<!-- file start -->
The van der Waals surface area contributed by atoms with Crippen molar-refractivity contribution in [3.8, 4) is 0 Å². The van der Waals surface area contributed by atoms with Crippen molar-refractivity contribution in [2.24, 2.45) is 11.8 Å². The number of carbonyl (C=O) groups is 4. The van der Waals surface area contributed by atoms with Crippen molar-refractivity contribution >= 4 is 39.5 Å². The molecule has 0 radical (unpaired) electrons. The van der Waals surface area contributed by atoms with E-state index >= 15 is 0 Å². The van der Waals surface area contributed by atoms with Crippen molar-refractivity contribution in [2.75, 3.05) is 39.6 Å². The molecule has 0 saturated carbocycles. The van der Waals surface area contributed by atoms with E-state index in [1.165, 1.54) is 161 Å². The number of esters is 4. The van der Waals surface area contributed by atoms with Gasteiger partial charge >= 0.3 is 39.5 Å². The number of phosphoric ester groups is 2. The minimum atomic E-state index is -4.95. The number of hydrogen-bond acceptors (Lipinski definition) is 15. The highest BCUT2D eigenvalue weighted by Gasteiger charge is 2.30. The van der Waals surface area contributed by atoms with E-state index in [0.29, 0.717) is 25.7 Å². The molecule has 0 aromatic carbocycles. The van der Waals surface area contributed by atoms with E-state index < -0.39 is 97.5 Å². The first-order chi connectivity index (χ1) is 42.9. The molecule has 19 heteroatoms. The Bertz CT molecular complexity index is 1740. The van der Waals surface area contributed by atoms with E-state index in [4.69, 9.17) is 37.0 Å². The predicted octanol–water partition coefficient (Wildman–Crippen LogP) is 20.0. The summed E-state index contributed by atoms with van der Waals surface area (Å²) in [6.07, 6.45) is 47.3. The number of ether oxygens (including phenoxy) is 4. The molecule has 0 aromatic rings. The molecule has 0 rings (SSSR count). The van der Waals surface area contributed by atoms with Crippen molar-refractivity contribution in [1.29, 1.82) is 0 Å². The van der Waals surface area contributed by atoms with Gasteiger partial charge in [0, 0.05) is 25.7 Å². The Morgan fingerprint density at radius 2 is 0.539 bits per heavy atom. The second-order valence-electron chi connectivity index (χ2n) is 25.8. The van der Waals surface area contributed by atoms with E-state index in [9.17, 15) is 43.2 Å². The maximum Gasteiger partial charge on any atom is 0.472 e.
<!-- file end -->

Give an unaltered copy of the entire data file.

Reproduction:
The van der Waals surface area contributed by atoms with Crippen molar-refractivity contribution in [3.8, 4) is 0 Å². The van der Waals surface area contributed by atoms with Crippen molar-refractivity contribution in [2.24, 2.45) is 11.8 Å². The number of carbonyl (C=O) groups is 4. The van der Waals surface area contributed by atoms with Crippen molar-refractivity contribution >= 4 is 39.5 Å². The molecule has 0 radical (unpaired) electrons. The van der Waals surface area contributed by atoms with E-state index >= 15 is 0 Å². The van der Waals surface area contributed by atoms with Crippen molar-refractivity contribution in [2.75, 3.05) is 39.6 Å². The molecule has 0 saturated carbocycles. The van der Waals surface area contributed by atoms with E-state index in [1.165, 1.54) is 161 Å². The number of esters is 4. The van der Waals surface area contributed by atoms with Gasteiger partial charge >= 0.3 is 39.5 Å². The number of phosphoric ester groups is 2. The minimum atomic E-state index is -4.95. The number of hydrogen-bond acceptors (Lipinski definition) is 15. The highest BCUT2D eigenvalue weighted by Gasteiger charge is 2.30. The van der Waals surface area contributed by atoms with E-state index in [0.29, 0.717) is 25.7 Å². The molecule has 0 aromatic carbocycles. The van der Waals surface area contributed by atoms with E-state index < -0.39 is 97.5 Å². The first-order chi connectivity index (χ1) is 42.9. The molecule has 19 heteroatoms. The Bertz CT molecular complexity index is 1740. The van der Waals surface area contributed by atoms with E-state index in [4.69, 9.17) is 37.0 Å². The predicted octanol–water partition coefficient (Wildman–Crippen LogP) is 20.0. The summed E-state index contributed by atoms with van der Waals surface area (Å²) in [6.07, 6.45) is 47.3. The number of ether oxygens (including phenoxy) is 4. The molecule has 0 aromatic rings. The molecule has 0 rings (SSSR count). The van der Waals surface area contributed by atoms with Crippen molar-refractivity contribution in [1.29, 1.82) is 0 Å². The van der Waals surface area contributed by atoms with Gasteiger partial charge in [0, 0.05) is 25.7 Å². The Morgan fingerprint density at radius 2 is 0.539 bits per heavy atom. The second-order valence-electron chi connectivity index (χ2n) is 25.8. The van der Waals surface area contributed by atoms with E-state index in [9.17, 15) is 43.2 Å². The maximum Gasteiger partial charge on any atom is 0.472 e.